It’s impossible to anticipate your every medical emergency that may arrive, but you can prepare your finances to potentially cover large bills — medical and otherwise. “Keep funds in the bank to cover expenses for at least three months,” Jill Perlin, vice president of advanced markets and sales training, Prudential Financial said.
However, there are times when even proper financial planning isn’t enough to cover healthcare costs. The arrival of a medical bill might seem like the final say in how much you’re required to pay, but as experts explained, there are ways to lower your medical bills, no matter the cost.
Contact your provider
Mistakes happen, even when it comes to the cost of your medical care. If a bill arrives, and it seems unexpectedly high or you have concerns about the cost, your first call should be to your insurer and the medical care provider.
Perlin explained that clerical errors can happen. “Reach out to both your insurer and the medical provider’s billing department, to ensure the amount billed is accurate and that any coverage from a health insurer has been applied,” she said.
Additionally, Donna Rosato, senior editor of the money section of Consumer Reports, said that medical billing mistakes are not uncommon. She specifically pointed to medical coding — which is a practice of listing out exactly what occurred during a visit. She said to inquire with your provider whether there’s been a coding mistake or to voice your concern if something was coded incorrectly. The American Medical Association recommends ensuring that you were billed for the correct time you spent with a doctor and that you were billed only for procedures you received.
Inquire about a payment plan
After confirming that your bill is correct, your next step should be to inquire with the hospital and your insurance provider about possible payment plans. “Consider negotiating if you’re having trouble paying the bill,” Rosato said. “The health care provider is going to want some form of payment. If you offer to pay it all upfront you could get the bill reduced.” A possible reduction on your final bill may extend to those who choose to pay completely with cash, too.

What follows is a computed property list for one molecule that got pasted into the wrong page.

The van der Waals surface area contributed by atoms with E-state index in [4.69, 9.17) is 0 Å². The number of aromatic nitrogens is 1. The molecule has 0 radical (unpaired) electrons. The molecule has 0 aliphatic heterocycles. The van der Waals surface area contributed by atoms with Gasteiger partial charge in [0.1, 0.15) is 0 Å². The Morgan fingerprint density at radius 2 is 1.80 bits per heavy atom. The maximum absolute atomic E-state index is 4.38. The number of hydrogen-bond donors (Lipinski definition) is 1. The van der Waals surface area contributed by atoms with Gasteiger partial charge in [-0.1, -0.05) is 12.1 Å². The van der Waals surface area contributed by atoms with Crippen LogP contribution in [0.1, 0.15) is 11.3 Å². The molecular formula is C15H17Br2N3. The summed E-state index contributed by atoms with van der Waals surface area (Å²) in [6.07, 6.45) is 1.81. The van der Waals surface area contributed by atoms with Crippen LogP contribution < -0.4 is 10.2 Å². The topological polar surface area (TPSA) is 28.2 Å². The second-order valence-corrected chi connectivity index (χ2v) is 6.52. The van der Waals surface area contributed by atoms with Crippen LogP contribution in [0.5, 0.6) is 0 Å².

Some hospitals may offer a payment plan program similar to that offered by health insurance companies. Rosato reminded patients to inquire with their medical provider whether they have a charity program or financial assistance. In some cases, hospitals also offer a payment plan that can reduce how much you’re expected to pay each month.
Consider working with a medical billing advocate
For those feeling totally overwhelmed by medical bills, Rosato suggested hiring a medical billing advocate. The cost of advocate services vary, but those with particularly large bills or those contending with a series of multiple bills may find that the benefit outweighs the cost of hiring additional help.
A medical billing advocate will analyze your bills and look for possible errors or reductions on services, Rosato explained. Consumer Reports notes that advocates can charge as much as $100 an hour and some may take a percentage of your possible savings, but in the case of one patient who spoke with Consumer Reports, an advocate was able to reduce a $75,000 bill down to $17,000.
Other advocate groups including the Patient Advocate Foundation and Heart Valve CareLine may provide you with an advocate free of charge. Whether you qualify for a free advocate depends on your medical needs and current financial status.
With the right planning and information, it is possible to reduce the cost of a surprisingly large medical bill. Don’t be afraid to ask for help and to question the cost. When it comes to your health, making the right decisions — even when it comes to billing — can have a huge impact on your future.
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